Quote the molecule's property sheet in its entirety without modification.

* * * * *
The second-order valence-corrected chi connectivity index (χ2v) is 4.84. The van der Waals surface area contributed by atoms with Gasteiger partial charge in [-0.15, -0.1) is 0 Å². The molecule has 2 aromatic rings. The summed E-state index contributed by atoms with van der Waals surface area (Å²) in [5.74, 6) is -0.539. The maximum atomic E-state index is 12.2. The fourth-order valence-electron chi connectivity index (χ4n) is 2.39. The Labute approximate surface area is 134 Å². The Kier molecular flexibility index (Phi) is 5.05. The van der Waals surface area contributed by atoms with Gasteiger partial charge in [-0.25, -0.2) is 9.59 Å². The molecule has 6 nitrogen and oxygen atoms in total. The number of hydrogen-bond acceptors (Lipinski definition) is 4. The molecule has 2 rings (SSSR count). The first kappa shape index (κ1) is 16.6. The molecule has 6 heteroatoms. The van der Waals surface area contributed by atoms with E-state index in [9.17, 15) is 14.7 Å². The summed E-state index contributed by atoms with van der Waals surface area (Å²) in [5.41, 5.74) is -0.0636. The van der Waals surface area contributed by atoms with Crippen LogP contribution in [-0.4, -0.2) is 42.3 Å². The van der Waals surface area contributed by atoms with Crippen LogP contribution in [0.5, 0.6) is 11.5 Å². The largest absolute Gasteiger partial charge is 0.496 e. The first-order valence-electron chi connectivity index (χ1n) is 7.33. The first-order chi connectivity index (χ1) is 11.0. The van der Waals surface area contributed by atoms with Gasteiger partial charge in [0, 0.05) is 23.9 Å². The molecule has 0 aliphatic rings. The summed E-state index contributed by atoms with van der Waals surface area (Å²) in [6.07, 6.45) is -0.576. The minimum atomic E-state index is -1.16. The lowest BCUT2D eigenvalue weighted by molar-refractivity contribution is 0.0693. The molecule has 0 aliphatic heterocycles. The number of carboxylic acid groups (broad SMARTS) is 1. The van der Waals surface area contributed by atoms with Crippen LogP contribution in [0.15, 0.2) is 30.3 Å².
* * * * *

The second-order valence-corrected chi connectivity index (χ2v) is 4.84. The van der Waals surface area contributed by atoms with Gasteiger partial charge in [-0.15, -0.1) is 0 Å². The molecule has 2 aromatic rings. The summed E-state index contributed by atoms with van der Waals surface area (Å²) in [5.74, 6) is -0.539. The maximum atomic E-state index is 12.2. The fourth-order valence-electron chi connectivity index (χ4n) is 2.39. The Labute approximate surface area is 134 Å². The Kier molecular flexibility index (Phi) is 5.05. The van der Waals surface area contributed by atoms with Gasteiger partial charge in [-0.25, -0.2) is 9.59 Å². The molecule has 6 nitrogen and oxygen atoms in total. The number of hydrogen-bond acceptors (Lipinski definition) is 4. The molecule has 2 rings (SSSR count). The first kappa shape index (κ1) is 16.6. The molecule has 6 heteroatoms. The van der Waals surface area contributed by atoms with E-state index in [9.17, 15) is 14.7 Å². The summed E-state index contributed by atoms with van der Waals surface area (Å²) in [5.41, 5.74) is -0.0636. The van der Waals surface area contributed by atoms with Crippen LogP contribution in [-0.4, -0.2) is 42.3 Å². The van der Waals surface area contributed by atoms with Crippen LogP contribution in [0.5, 0.6) is 11.5 Å². The largest absolute Gasteiger partial charge is 0.496 e. The first-order valence-electron chi connectivity index (χ1n) is 7.33. The first-order chi connectivity index (χ1) is 11.0. The van der Waals surface area contributed by atoms with Gasteiger partial charge in [0, 0.05) is 23.9 Å². The molecule has 0 aliphatic rings. The summed E-state index contributed by atoms with van der Waals surface area (Å²) in [6.07, 6.45) is -0.576. The minimum atomic E-state index is -1.16. The lowest BCUT2D eigenvalue weighted by molar-refractivity contribution is 0.0693. The molecule has 0 aliphatic heterocycles. The number of carboxylic acid groups (broad SMARTS) is 1. The van der Waals surface area contributed by atoms with Crippen LogP contribution in [0.15, 0.2) is 30.3 Å².